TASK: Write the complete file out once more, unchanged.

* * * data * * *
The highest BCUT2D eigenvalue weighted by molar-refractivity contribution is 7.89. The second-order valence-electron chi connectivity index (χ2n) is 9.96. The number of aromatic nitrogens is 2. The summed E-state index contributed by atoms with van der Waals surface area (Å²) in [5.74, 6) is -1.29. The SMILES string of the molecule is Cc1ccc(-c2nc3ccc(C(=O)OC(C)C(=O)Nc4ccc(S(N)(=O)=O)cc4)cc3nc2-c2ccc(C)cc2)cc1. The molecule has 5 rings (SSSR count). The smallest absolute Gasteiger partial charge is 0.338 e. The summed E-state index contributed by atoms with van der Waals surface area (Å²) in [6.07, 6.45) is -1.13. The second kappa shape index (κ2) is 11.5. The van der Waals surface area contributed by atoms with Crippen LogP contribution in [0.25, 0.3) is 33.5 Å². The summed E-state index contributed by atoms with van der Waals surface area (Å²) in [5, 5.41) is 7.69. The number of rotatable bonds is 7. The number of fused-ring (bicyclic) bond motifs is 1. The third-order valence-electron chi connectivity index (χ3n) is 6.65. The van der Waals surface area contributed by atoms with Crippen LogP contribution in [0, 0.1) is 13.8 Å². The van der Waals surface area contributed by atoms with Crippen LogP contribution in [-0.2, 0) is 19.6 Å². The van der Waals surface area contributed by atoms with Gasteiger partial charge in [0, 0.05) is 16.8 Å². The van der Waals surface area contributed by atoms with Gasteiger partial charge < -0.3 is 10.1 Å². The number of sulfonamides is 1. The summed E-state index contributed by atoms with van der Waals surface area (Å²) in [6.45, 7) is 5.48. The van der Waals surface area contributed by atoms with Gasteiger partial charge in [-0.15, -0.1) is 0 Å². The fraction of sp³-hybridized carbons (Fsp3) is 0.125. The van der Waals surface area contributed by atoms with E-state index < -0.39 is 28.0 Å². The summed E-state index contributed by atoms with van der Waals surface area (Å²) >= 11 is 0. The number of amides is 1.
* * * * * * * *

The highest BCUT2D eigenvalue weighted by molar-refractivity contribution is 7.89. The second-order valence-electron chi connectivity index (χ2n) is 9.96. The number of aromatic nitrogens is 2. The summed E-state index contributed by atoms with van der Waals surface area (Å²) in [5.74, 6) is -1.29. The SMILES string of the molecule is Cc1ccc(-c2nc3ccc(C(=O)OC(C)C(=O)Nc4ccc(S(N)(=O)=O)cc4)cc3nc2-c2ccc(C)cc2)cc1. The molecule has 5 rings (SSSR count). The smallest absolute Gasteiger partial charge is 0.338 e. The summed E-state index contributed by atoms with van der Waals surface area (Å²) in [6.07, 6.45) is -1.13. The second kappa shape index (κ2) is 11.5. The van der Waals surface area contributed by atoms with Crippen LogP contribution in [0.25, 0.3) is 33.5 Å². The summed E-state index contributed by atoms with van der Waals surface area (Å²) in [5, 5.41) is 7.69. The number of rotatable bonds is 7. The number of fused-ring (bicyclic) bond motifs is 1. The third-order valence-electron chi connectivity index (χ3n) is 6.65. The van der Waals surface area contributed by atoms with Crippen LogP contribution in [0, 0.1) is 13.8 Å². The van der Waals surface area contributed by atoms with Crippen LogP contribution in [-0.2, 0) is 19.6 Å². The van der Waals surface area contributed by atoms with Gasteiger partial charge in [0, 0.05) is 16.8 Å². The van der Waals surface area contributed by atoms with Gasteiger partial charge < -0.3 is 10.1 Å². The number of sulfonamides is 1. The summed E-state index contributed by atoms with van der Waals surface area (Å²) in [6.45, 7) is 5.48. The van der Waals surface area contributed by atoms with Gasteiger partial charge in [-0.15, -0.1) is 0 Å². The fraction of sp³-hybridized carbons (Fsp3) is 0.125. The van der Waals surface area contributed by atoms with E-state index < -0.39 is 28.0 Å². The summed E-state index contributed by atoms with van der Waals surface area (Å²) >= 11 is 0. The number of amides is 1.